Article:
Jun 15 2007
Earlier this week, Torrentspy, one of the largest BitTorrent tracker search engines on the Net made a startling announcement: They were ordered by the district court of California to start logging access information from users to make it easier to hunt them down. The judge presiding over the case, however, decided to grant the people who run Torrentspy some time before enforcing this order to give them an opportunity to file an appeal, which had to be in by 12 June 2007. As it turns out, they're being sued by the MPAA because they're making it easier for people to download pirated movies on the Net, even though they don't actually make the movies available, they just tell you which trackers have them available and display some information about the health of the torrent (the location of the tracker, number of seeders, et cetera). Ira Rothken, the attorney representing the maintainers of Torrentspy, went on record as saying that they would sooner cut off all access to the search engine from IP addresses within US nets then take their site down.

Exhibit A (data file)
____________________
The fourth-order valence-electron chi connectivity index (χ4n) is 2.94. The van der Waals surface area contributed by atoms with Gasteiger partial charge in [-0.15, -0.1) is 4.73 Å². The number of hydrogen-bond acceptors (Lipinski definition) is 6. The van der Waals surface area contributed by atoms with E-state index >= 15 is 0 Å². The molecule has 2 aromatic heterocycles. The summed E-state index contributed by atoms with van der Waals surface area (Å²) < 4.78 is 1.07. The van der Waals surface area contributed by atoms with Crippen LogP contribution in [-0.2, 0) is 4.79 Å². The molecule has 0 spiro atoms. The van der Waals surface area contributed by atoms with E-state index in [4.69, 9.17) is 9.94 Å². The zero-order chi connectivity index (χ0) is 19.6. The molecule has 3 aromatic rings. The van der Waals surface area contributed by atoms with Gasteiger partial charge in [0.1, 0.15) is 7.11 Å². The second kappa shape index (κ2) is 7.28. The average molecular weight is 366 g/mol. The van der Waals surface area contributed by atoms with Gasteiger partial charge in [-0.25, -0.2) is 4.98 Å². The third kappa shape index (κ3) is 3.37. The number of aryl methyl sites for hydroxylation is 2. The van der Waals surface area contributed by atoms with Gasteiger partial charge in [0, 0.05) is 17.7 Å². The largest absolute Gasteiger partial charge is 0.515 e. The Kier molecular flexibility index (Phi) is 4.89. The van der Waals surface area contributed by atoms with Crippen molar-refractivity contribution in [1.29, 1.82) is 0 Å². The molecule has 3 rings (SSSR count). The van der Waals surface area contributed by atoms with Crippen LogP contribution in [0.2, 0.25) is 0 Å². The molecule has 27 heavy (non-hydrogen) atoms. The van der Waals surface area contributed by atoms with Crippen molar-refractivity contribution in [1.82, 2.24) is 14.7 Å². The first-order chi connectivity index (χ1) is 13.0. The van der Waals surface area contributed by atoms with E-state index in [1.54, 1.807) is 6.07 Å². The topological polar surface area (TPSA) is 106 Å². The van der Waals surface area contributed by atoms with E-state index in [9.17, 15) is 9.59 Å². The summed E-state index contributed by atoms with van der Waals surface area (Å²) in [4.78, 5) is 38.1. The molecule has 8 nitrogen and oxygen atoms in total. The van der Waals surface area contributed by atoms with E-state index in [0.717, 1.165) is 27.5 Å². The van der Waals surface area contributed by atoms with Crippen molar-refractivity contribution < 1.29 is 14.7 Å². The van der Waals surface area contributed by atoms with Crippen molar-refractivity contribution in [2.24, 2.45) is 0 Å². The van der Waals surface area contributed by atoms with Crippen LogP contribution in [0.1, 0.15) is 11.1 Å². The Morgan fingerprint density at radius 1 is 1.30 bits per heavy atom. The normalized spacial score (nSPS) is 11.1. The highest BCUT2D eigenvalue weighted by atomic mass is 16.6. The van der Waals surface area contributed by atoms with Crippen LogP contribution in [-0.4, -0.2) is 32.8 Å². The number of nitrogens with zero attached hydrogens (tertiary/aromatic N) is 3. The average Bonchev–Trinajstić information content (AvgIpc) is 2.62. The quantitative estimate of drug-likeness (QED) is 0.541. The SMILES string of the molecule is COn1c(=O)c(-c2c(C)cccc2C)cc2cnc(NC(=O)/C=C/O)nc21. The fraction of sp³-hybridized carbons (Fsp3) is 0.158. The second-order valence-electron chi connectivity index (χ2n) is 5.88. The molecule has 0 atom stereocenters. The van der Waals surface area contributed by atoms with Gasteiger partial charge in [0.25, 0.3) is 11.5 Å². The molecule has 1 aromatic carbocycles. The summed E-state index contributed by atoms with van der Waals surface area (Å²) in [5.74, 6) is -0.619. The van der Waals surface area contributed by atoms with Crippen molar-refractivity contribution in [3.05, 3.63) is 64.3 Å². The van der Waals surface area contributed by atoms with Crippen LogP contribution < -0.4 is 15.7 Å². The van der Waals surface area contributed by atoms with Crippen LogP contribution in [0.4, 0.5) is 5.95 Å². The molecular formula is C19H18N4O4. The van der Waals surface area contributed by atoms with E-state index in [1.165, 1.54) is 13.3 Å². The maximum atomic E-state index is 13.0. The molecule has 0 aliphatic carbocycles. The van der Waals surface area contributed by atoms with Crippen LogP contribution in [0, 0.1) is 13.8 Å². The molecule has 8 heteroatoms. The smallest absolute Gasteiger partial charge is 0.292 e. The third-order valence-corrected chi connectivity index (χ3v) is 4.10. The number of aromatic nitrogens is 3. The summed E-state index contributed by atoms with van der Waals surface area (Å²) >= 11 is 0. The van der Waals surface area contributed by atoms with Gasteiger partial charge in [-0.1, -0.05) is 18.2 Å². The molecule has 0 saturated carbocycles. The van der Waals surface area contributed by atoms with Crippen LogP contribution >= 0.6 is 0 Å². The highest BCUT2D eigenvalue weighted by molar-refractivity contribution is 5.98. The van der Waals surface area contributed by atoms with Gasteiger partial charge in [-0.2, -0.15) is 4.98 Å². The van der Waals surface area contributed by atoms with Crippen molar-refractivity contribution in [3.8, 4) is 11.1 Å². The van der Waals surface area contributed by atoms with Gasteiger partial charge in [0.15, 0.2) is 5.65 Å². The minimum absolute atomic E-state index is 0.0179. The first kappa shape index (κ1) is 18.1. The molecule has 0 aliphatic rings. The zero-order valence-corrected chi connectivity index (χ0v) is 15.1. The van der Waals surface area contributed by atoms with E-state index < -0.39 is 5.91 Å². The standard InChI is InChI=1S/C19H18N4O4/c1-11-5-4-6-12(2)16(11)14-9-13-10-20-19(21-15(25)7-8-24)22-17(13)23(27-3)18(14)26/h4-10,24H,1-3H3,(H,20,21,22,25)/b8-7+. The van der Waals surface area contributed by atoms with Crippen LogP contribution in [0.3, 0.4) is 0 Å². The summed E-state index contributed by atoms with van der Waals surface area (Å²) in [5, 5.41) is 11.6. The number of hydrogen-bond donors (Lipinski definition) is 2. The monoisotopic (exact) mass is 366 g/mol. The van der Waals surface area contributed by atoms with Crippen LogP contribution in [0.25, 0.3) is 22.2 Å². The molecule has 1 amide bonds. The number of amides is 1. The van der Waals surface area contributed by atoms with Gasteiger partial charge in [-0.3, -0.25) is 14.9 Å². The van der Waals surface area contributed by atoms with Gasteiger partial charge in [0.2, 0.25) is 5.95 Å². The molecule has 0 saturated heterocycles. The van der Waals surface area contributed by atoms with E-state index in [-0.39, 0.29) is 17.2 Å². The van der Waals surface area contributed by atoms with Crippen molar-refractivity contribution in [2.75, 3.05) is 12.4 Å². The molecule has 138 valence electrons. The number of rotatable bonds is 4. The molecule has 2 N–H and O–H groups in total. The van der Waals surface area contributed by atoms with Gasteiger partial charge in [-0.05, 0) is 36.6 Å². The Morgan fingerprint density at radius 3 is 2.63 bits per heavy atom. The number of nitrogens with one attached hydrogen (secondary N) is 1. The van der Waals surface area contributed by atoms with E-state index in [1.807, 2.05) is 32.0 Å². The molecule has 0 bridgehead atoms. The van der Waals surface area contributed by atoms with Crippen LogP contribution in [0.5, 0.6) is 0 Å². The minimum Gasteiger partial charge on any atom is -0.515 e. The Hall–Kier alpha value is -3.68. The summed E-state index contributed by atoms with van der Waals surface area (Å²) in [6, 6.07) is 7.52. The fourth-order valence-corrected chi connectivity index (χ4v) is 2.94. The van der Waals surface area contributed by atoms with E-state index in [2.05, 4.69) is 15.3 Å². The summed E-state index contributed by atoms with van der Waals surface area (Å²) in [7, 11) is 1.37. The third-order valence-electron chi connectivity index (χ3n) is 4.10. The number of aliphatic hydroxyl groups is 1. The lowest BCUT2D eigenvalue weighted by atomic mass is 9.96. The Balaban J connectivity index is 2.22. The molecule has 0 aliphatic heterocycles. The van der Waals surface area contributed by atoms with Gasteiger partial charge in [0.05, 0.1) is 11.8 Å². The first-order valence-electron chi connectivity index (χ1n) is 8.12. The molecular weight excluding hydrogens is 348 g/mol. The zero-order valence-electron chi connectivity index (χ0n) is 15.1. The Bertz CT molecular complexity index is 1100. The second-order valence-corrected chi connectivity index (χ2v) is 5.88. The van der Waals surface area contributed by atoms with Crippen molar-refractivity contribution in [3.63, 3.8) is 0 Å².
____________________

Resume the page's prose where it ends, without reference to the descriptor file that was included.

This court order would set an uncomfortable precendent, in that most any website on the Net could be compelled to keep detailed and accurate logs of each and every thing accessed by anyone on the Net as part of the discovery process. This amounts to helping law enforcement gather information sufficient to determine if there is probable cause, rather than as a result of there actually being probable cause.
On top of all of this, the court ruled that the RAM of a running server is a document that must be turned over as evidence, so if a machine is seized everything active in silicon at that time (as well as the swap space) must be properly preserved and archived for later forensic analysis. Now, this has been SOP for forensics for years because sometimes intruders don't leave anything laying around on disk that can be recovered, but this is part of the discovery process, by which the court determines if any crimes have actually been committed.